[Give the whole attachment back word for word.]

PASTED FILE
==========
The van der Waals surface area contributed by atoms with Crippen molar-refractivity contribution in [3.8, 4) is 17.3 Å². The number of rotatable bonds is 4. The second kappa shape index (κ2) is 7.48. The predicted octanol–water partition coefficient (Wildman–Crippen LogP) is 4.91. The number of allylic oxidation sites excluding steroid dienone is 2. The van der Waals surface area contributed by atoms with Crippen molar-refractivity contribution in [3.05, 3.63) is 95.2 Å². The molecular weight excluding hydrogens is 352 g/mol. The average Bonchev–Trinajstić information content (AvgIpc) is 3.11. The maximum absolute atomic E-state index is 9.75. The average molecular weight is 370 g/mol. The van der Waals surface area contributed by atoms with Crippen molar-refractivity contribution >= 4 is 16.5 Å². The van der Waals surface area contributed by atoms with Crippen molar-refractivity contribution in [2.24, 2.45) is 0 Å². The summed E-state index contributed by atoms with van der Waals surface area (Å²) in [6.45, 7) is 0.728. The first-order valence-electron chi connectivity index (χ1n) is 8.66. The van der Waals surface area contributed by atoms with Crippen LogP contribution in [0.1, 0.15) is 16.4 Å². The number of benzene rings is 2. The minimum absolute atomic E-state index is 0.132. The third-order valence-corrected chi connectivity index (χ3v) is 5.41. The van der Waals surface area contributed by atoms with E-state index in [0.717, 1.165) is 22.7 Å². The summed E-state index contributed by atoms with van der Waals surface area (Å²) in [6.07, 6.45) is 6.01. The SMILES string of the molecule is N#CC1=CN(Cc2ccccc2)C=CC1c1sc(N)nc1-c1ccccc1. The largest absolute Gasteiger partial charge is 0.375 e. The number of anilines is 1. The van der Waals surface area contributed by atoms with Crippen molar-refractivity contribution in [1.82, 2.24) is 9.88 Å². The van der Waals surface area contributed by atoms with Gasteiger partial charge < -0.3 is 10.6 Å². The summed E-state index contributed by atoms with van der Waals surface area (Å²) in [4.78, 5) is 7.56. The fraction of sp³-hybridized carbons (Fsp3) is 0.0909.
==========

The van der Waals surface area contributed by atoms with Crippen molar-refractivity contribution in [3.8, 4) is 17.3 Å². The number of rotatable bonds is 4. The second kappa shape index (κ2) is 7.48. The predicted octanol–water partition coefficient (Wildman–Crippen LogP) is 4.91. The number of allylic oxidation sites excluding steroid dienone is 2. The van der Waals surface area contributed by atoms with Crippen molar-refractivity contribution in [3.05, 3.63) is 95.2 Å². The molecular weight excluding hydrogens is 352 g/mol. The average Bonchev–Trinajstić information content (AvgIpc) is 3.11. The maximum absolute atomic E-state index is 9.75. The average molecular weight is 370 g/mol. The van der Waals surface area contributed by atoms with Crippen molar-refractivity contribution >= 4 is 16.5 Å². The van der Waals surface area contributed by atoms with Crippen molar-refractivity contribution in [2.24, 2.45) is 0 Å². The summed E-state index contributed by atoms with van der Waals surface area (Å²) in [6.45, 7) is 0.728. The first-order valence-electron chi connectivity index (χ1n) is 8.66. The van der Waals surface area contributed by atoms with Crippen LogP contribution in [0.1, 0.15) is 16.4 Å². The number of benzene rings is 2. The minimum absolute atomic E-state index is 0.132. The third-order valence-corrected chi connectivity index (χ3v) is 5.41. The van der Waals surface area contributed by atoms with E-state index in [0.717, 1.165) is 22.7 Å². The summed E-state index contributed by atoms with van der Waals surface area (Å²) in [6.07, 6.45) is 6.01. The SMILES string of the molecule is N#CC1=CN(Cc2ccccc2)C=CC1c1sc(N)nc1-c1ccccc1. The largest absolute Gasteiger partial charge is 0.375 e. The number of anilines is 1. The van der Waals surface area contributed by atoms with Crippen molar-refractivity contribution in [1.82, 2.24) is 9.88 Å². The van der Waals surface area contributed by atoms with Gasteiger partial charge < -0.3 is 10.6 Å². The summed E-state index contributed by atoms with van der Waals surface area (Å²) in [4.78, 5) is 7.56. The fraction of sp³-hybridized carbons (Fsp3) is 0.0909.